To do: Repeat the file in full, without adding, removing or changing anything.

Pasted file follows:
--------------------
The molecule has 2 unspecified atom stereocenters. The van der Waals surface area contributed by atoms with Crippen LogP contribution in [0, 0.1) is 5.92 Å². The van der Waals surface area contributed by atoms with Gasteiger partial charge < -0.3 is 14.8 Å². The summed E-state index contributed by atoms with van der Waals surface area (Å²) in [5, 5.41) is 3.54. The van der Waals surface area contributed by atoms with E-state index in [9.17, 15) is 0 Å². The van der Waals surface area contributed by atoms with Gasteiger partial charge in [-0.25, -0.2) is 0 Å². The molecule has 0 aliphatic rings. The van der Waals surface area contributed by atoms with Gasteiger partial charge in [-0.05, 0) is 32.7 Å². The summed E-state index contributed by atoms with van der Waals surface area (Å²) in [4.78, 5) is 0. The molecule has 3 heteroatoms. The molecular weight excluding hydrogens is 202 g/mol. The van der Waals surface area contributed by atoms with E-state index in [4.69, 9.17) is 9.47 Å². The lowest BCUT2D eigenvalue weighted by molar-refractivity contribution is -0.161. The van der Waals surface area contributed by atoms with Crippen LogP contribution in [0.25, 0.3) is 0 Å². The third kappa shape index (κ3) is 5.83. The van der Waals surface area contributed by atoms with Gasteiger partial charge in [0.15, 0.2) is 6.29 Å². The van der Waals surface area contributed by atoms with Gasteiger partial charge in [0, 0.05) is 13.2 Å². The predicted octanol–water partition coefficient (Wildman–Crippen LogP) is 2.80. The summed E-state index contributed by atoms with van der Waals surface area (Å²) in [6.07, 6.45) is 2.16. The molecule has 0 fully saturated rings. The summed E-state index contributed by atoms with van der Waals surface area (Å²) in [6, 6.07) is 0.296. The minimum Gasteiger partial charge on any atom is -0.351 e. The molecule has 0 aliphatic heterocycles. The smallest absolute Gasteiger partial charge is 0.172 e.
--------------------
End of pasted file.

The molecule has 2 unspecified atom stereocenters. The van der Waals surface area contributed by atoms with Crippen LogP contribution in [0, 0.1) is 5.92 Å². The van der Waals surface area contributed by atoms with Gasteiger partial charge < -0.3 is 14.8 Å². The summed E-state index contributed by atoms with van der Waals surface area (Å²) in [5, 5.41) is 3.54. The van der Waals surface area contributed by atoms with E-state index in [9.17, 15) is 0 Å². The van der Waals surface area contributed by atoms with Gasteiger partial charge in [-0.25, -0.2) is 0 Å². The molecule has 0 aliphatic rings. The van der Waals surface area contributed by atoms with Gasteiger partial charge in [-0.05, 0) is 32.7 Å². The summed E-state index contributed by atoms with van der Waals surface area (Å²) in [4.78, 5) is 0. The molecule has 3 heteroatoms. The molecular weight excluding hydrogens is 202 g/mol. The van der Waals surface area contributed by atoms with E-state index in [4.69, 9.17) is 9.47 Å². The lowest BCUT2D eigenvalue weighted by molar-refractivity contribution is -0.161. The van der Waals surface area contributed by atoms with Crippen LogP contribution in [0.25, 0.3) is 0 Å². The third kappa shape index (κ3) is 5.83. The van der Waals surface area contributed by atoms with Gasteiger partial charge in [0.15, 0.2) is 6.29 Å². The van der Waals surface area contributed by atoms with Gasteiger partial charge in [0, 0.05) is 13.2 Å². The predicted octanol–water partition coefficient (Wildman–Crippen LogP) is 2.80. The summed E-state index contributed by atoms with van der Waals surface area (Å²) in [6.07, 6.45) is 2.16. The molecule has 0 fully saturated rings. The summed E-state index contributed by atoms with van der Waals surface area (Å²) in [6, 6.07) is 0.296. The minimum Gasteiger partial charge on any atom is -0.351 e. The molecule has 0 aliphatic heterocycles. The smallest absolute Gasteiger partial charge is 0.172 e.